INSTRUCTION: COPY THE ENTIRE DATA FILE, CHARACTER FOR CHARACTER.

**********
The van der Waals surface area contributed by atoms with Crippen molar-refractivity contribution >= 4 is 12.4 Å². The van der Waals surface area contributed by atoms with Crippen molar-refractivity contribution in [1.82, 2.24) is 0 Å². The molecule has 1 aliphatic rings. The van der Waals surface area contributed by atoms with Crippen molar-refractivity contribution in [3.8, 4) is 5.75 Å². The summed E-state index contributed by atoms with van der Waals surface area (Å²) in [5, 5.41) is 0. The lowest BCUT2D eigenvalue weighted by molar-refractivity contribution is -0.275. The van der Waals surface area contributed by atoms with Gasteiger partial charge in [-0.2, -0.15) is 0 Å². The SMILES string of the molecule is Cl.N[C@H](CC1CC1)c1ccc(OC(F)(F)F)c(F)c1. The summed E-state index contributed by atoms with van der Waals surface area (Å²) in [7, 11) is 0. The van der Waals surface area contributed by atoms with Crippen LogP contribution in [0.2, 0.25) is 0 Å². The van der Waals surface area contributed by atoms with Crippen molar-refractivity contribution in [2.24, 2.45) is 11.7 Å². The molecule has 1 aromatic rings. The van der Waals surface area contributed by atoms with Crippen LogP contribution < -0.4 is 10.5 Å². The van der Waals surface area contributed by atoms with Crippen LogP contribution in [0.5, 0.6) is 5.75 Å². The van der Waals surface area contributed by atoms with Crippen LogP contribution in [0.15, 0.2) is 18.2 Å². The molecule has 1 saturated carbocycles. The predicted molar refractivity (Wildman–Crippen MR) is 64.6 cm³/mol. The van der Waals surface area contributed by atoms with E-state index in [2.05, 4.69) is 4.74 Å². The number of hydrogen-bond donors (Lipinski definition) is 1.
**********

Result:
The van der Waals surface area contributed by atoms with Crippen molar-refractivity contribution >= 4 is 12.4 Å². The van der Waals surface area contributed by atoms with Crippen molar-refractivity contribution in [1.82, 2.24) is 0 Å². The molecule has 1 aliphatic rings. The van der Waals surface area contributed by atoms with Crippen molar-refractivity contribution in [3.8, 4) is 5.75 Å². The summed E-state index contributed by atoms with van der Waals surface area (Å²) in [5, 5.41) is 0. The lowest BCUT2D eigenvalue weighted by molar-refractivity contribution is -0.275. The van der Waals surface area contributed by atoms with Gasteiger partial charge in [-0.2, -0.15) is 0 Å². The SMILES string of the molecule is Cl.N[C@H](CC1CC1)c1ccc(OC(F)(F)F)c(F)c1. The summed E-state index contributed by atoms with van der Waals surface area (Å²) in [7, 11) is 0. The van der Waals surface area contributed by atoms with Crippen LogP contribution in [0.2, 0.25) is 0 Å². The van der Waals surface area contributed by atoms with Crippen molar-refractivity contribution in [2.24, 2.45) is 11.7 Å². The molecule has 1 aromatic rings. The van der Waals surface area contributed by atoms with Crippen LogP contribution < -0.4 is 10.5 Å². The van der Waals surface area contributed by atoms with Crippen LogP contribution in [0.5, 0.6) is 5.75 Å². The van der Waals surface area contributed by atoms with Crippen LogP contribution in [0.15, 0.2) is 18.2 Å². The molecule has 1 saturated carbocycles. The predicted molar refractivity (Wildman–Crippen MR) is 64.6 cm³/mol. The van der Waals surface area contributed by atoms with E-state index in [2.05, 4.69) is 4.74 Å². The number of hydrogen-bond donors (Lipinski definition) is 1.